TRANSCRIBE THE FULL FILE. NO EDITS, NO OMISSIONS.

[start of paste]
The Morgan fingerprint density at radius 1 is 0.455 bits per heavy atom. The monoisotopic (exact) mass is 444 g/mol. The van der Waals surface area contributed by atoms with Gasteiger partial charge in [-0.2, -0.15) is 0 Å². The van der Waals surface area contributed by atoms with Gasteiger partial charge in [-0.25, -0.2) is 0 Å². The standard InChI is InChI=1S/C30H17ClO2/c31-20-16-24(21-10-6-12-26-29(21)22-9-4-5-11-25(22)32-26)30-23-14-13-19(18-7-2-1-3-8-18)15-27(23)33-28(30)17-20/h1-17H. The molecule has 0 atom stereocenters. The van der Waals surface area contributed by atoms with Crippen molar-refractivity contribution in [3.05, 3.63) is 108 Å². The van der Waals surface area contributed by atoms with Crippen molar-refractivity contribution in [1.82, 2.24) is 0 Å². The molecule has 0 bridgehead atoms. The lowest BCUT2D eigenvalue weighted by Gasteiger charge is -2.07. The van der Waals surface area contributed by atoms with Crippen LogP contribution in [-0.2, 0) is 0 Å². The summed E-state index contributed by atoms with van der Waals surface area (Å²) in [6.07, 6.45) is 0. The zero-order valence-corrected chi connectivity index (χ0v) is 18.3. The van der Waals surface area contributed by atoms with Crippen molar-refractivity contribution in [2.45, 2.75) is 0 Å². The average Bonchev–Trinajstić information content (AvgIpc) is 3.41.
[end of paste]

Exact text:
The Morgan fingerprint density at radius 1 is 0.455 bits per heavy atom. The monoisotopic (exact) mass is 444 g/mol. The van der Waals surface area contributed by atoms with Gasteiger partial charge in [-0.2, -0.15) is 0 Å². The van der Waals surface area contributed by atoms with Gasteiger partial charge in [-0.25, -0.2) is 0 Å². The standard InChI is InChI=1S/C30H17ClO2/c31-20-16-24(21-10-6-12-26-29(21)22-9-4-5-11-25(22)32-26)30-23-14-13-19(18-7-2-1-3-8-18)15-27(23)33-28(30)17-20/h1-17H. The molecule has 0 atom stereocenters. The van der Waals surface area contributed by atoms with Crippen molar-refractivity contribution in [3.05, 3.63) is 108 Å². The van der Waals surface area contributed by atoms with Crippen molar-refractivity contribution in [1.82, 2.24) is 0 Å². The molecule has 0 bridgehead atoms. The lowest BCUT2D eigenvalue weighted by Gasteiger charge is -2.07. The van der Waals surface area contributed by atoms with Crippen LogP contribution in [-0.2, 0) is 0 Å². The summed E-state index contributed by atoms with van der Waals surface area (Å²) in [6.07, 6.45) is 0. The zero-order valence-corrected chi connectivity index (χ0v) is 18.3. The van der Waals surface area contributed by atoms with Crippen molar-refractivity contribution in [2.45, 2.75) is 0 Å². The average Bonchev–Trinajstić information content (AvgIpc) is 3.41.